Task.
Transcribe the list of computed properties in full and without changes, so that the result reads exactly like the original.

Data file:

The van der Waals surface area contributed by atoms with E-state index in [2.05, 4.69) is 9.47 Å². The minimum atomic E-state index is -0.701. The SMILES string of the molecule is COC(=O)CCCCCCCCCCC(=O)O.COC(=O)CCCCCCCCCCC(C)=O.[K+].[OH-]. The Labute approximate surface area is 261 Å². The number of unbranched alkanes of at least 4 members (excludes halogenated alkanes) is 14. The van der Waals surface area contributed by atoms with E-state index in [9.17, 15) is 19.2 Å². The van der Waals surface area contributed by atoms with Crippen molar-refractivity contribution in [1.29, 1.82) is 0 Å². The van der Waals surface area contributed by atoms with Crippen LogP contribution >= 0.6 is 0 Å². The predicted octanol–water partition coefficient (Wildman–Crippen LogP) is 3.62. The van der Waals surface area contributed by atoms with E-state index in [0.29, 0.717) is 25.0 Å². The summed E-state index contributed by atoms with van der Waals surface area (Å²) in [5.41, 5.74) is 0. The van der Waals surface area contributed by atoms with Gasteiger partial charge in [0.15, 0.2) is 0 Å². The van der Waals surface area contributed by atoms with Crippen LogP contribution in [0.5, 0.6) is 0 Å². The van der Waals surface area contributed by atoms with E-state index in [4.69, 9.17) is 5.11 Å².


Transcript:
The van der Waals surface area contributed by atoms with E-state index in [2.05, 4.69) is 9.47 Å². The minimum atomic E-state index is -0.701. The SMILES string of the molecule is COC(=O)CCCCCCCCCCC(=O)O.COC(=O)CCCCCCCCCCC(C)=O.[K+].[OH-]. The Labute approximate surface area is 261 Å². The number of unbranched alkanes of at least 4 members (excludes halogenated alkanes) is 14. The van der Waals surface area contributed by atoms with E-state index in [9.17, 15) is 19.2 Å². The van der Waals surface area contributed by atoms with Crippen molar-refractivity contribution in [1.29, 1.82) is 0 Å². The van der Waals surface area contributed by atoms with Crippen LogP contribution >= 0.6 is 0 Å². The predicted octanol–water partition coefficient (Wildman–Crippen LogP) is 3.62. The van der Waals surface area contributed by atoms with E-state index in [0.29, 0.717) is 25.0 Å². The summed E-state index contributed by atoms with van der Waals surface area (Å²) in [5.41, 5.74) is 0. The van der Waals surface area contributed by atoms with Gasteiger partial charge in [0.15, 0.2) is 0 Å². The van der Waals surface area contributed by atoms with Crippen LogP contribution in [0.5, 0.6) is 0 Å². The van der Waals surface area contributed by atoms with E-state index in [4.69, 9.17) is 5.11 Å².